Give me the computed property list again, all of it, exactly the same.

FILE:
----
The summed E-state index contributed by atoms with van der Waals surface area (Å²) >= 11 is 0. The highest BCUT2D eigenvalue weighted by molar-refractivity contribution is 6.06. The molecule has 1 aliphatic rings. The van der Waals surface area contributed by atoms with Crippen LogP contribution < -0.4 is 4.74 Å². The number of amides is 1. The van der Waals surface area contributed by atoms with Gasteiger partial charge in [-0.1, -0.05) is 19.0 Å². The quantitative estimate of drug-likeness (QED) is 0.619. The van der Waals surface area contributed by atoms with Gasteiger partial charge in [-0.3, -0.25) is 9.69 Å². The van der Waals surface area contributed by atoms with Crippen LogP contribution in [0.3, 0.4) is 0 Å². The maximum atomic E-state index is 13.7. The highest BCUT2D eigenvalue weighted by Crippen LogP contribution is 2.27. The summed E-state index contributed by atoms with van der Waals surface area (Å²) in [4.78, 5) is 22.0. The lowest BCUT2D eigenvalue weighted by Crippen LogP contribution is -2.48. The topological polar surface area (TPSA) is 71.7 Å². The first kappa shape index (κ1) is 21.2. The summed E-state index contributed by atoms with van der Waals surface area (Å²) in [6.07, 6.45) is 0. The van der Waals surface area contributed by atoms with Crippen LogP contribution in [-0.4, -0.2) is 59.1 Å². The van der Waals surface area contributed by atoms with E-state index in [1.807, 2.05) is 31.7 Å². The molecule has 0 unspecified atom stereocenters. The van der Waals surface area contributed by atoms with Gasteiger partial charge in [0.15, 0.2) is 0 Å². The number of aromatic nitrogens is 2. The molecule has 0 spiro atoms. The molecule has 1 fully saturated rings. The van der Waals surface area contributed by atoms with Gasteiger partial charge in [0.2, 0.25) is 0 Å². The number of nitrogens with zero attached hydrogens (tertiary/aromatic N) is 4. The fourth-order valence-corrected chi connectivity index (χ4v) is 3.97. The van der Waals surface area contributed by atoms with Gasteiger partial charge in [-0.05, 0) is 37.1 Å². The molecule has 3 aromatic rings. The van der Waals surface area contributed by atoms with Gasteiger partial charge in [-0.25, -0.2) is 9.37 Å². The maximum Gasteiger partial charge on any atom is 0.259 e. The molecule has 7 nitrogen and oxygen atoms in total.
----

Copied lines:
The summed E-state index contributed by atoms with van der Waals surface area (Å²) >= 11 is 0. The highest BCUT2D eigenvalue weighted by molar-refractivity contribution is 6.06. The molecule has 1 aliphatic rings. The van der Waals surface area contributed by atoms with Crippen LogP contribution < -0.4 is 4.74 Å². The number of amides is 1. The van der Waals surface area contributed by atoms with Gasteiger partial charge in [-0.1, -0.05) is 19.0 Å². The quantitative estimate of drug-likeness (QED) is 0.619. The van der Waals surface area contributed by atoms with Gasteiger partial charge in [-0.3, -0.25) is 9.69 Å². The van der Waals surface area contributed by atoms with Crippen LogP contribution in [0.3, 0.4) is 0 Å². The maximum atomic E-state index is 13.7. The highest BCUT2D eigenvalue weighted by Crippen LogP contribution is 2.27. The summed E-state index contributed by atoms with van der Waals surface area (Å²) in [4.78, 5) is 22.0. The lowest BCUT2D eigenvalue weighted by Crippen LogP contribution is -2.48. The topological polar surface area (TPSA) is 71.7 Å². The first kappa shape index (κ1) is 21.2. The summed E-state index contributed by atoms with van der Waals surface area (Å²) in [6.07, 6.45) is 0. The van der Waals surface area contributed by atoms with Crippen LogP contribution in [-0.4, -0.2) is 59.1 Å². The van der Waals surface area contributed by atoms with E-state index in [1.807, 2.05) is 31.7 Å². The molecule has 0 unspecified atom stereocenters. The van der Waals surface area contributed by atoms with Gasteiger partial charge in [0.15, 0.2) is 0 Å². The number of aromatic nitrogens is 2. The molecule has 0 spiro atoms. The molecule has 1 fully saturated rings. The van der Waals surface area contributed by atoms with Gasteiger partial charge in [0.2, 0.25) is 0 Å². The number of nitrogens with zero attached hydrogens (tertiary/aromatic N) is 4. The fourth-order valence-corrected chi connectivity index (χ4v) is 3.97. The van der Waals surface area contributed by atoms with Gasteiger partial charge in [-0.05, 0) is 37.1 Å². The molecule has 3 aromatic rings. The van der Waals surface area contributed by atoms with Gasteiger partial charge in [-0.25, -0.2) is 9.37 Å². The maximum Gasteiger partial charge on any atom is 0.259 e. The molecule has 7 nitrogen and oxygen atoms in total.